Exception Handling - Why it matters and how to start!

- 4 mins

Exception? What’s this you say?

Exceptions are essentially errors in your program that are totally not what you had planned. When an exception occurs, your program will be thrown off course and may terminate.

These troublemakers can come from anywhere! I/O failures, memory issues, improper use of a data structure, the list goes on - but it’s important to know what type of exceptions you could be exposing yourself to in a program.

Why do they matter?

At work, we build systems that handle tons of requests. Sometimes memory gets a little wonky and we receive values from the backend that we weren’t expecting, or no value at all! Maybe we make an HTTP request and it ends up timing out instead of providing us that lovely JSON we’re waiting for. We have to be ready for those instances! Now let’s see how.

Okay, where do I start?

Let’s take an example in python. First, we look at a function called get_strength.

def get_strength(character_dict): 
""" Returns the STR attribute of a character (represented by a dictionary) """ 
return character_dict['STR']

Now let’s say I have a dictionary that represents a character for a game and each key is an attribute:

gimli = { 'HP': 16, 'INT': 7, 'STR': 20, 'SPD': 6}

I want the above function, **get_strength(character_dict) to return Gimli’s STR attribute because we like getters and setters. This works fine with the gimli dictionary, it just returns gimli[‘STR’]

get_strength(gimli)
>> 20

but now when I try get_strength on the dictionary for legolas below, what will happen?

legolas = {'HP': 13, 'INT': 15, 'SPD': 17, 'DEX': 25}

There isn’t a STR attribute for Legolas in this dictionary, so we’ll get a KeyError in Python (the key is not in the dictionary).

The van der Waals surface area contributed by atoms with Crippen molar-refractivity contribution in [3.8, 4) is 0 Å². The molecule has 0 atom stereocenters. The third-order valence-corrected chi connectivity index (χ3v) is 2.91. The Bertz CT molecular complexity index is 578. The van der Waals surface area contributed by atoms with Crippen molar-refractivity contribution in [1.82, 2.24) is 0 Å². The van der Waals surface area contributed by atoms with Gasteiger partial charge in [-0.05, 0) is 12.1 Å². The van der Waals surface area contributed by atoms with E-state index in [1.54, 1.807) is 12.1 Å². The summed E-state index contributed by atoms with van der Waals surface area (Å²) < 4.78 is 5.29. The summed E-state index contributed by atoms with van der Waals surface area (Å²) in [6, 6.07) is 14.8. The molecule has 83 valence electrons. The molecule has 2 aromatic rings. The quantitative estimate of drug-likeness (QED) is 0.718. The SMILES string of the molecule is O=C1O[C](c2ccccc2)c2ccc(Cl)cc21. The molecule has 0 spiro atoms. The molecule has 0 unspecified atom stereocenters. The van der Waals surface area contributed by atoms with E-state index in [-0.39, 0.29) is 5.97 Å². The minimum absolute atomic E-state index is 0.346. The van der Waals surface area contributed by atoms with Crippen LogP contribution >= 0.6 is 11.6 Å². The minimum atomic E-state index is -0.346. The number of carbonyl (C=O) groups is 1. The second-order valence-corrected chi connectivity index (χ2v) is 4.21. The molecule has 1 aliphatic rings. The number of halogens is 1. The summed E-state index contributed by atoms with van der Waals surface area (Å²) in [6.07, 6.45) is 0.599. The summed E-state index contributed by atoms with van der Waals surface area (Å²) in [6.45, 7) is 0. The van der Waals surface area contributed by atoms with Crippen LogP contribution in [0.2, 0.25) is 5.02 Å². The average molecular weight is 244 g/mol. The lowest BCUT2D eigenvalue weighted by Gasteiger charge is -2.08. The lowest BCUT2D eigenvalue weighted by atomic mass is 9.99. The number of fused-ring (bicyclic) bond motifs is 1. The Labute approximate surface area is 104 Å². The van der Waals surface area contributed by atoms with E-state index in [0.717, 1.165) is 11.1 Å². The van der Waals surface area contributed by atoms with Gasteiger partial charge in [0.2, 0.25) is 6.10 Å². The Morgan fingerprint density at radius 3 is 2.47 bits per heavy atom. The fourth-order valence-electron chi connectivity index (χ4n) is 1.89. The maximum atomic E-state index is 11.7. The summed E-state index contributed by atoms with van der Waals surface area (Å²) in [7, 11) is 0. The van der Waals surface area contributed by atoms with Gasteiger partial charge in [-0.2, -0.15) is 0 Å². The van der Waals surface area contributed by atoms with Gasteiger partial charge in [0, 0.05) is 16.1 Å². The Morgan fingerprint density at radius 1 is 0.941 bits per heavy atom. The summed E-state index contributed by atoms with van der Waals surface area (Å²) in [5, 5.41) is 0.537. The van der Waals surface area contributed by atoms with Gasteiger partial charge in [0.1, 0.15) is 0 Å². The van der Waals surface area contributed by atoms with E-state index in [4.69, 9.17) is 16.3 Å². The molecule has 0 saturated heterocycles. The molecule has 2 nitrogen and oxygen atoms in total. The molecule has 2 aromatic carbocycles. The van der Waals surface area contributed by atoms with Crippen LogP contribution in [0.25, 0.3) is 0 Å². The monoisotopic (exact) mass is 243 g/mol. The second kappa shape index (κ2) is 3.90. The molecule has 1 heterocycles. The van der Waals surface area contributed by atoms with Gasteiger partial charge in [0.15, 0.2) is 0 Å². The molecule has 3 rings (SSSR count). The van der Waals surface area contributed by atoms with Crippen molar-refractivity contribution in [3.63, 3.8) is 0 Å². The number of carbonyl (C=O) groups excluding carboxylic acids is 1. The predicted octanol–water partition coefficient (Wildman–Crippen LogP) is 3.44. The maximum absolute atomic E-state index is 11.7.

>>> get_strength(legolas)
Traceback (most recent call last):
File "<stdin>", line 1, in <module>
File "<stdin>", line 2, in get_strength
KeyError: 'STR'

But we can refactor this code to make it safe! Let’s add a try/except (try/catch) block. A try/catch means we’re going to try to do something and catch an exception if it occurs. We specify an exception type (below I use KeyError) and handle it exactly how I want to: by printing a meaningful error message that I can use for debugging.

def get_strength(character_dict): 
""" Returns the STR attribute of a character (represented by a dictionary) """ 
strength = None
try: 
    strength = character_dict['STR']
except KeyError: 
    print("Oh no! No STR attribute found.") 
return strength

Now what happens when we call get_strength(legolas)? No more KeyError :) We handle it gracefully instead of letting it crash our program - we provide a meaningful error message and return None in this case. What would you want to return? Maybe 0 is better, maybe some default value. Good thing to consider.

>>> get_strength(legolas)
Oh no! No STR attribute found.

We can even add a finally block that executes after both the try and except. Sometimes we want to do something regardless of what occurs during execution - put this in the finally section.

def get_strength(character_dict): 
""" Returns the STR attribute of a character (represented by a dictionary) """ 
strength = None
try: 
    strength = character_dict['STR']
except KeyError: 
    print("Oh no! No STR attribute found.") 
finally: 
    print("Performed STR lookup")
return strength

>>> g_str = get_strength(gimli)
Performed STR lookup
>>> g_str
20

Wrapping up

It’s really important when you’re working on production code to look into the libraries and data structures you’re using and become very aware of the exceptions you may see, and handle all of them! You don’t want a service that’s supposed to be running all the time breaking because not all edge cases were considered or you didn’t think about what would happened if you tried to open a file that wasn’t actually there.

USE THE TRY/CATCH! But use it sparingly and be specific with the Errors you catch - sometimes you’ve gotta let things break to know what’s going wrong. Don’t just apply a cover-all.

Think (and read) about how you could use try/excepts while using the Python requests module - what might go wrong? This is a great exercise in scoping out possible bugs for a program that consumes an API! HTTP can be tricky and when you’re running things at scale they’re bound to throw errors some times, hopefully this will help you handle them.

Let me know what you think below, or follow up with a question!

Tony De La nuez

Tony De La nuez

Site Reliability Engineer @ Atlassian. Interested in software development, infrastructure, games.

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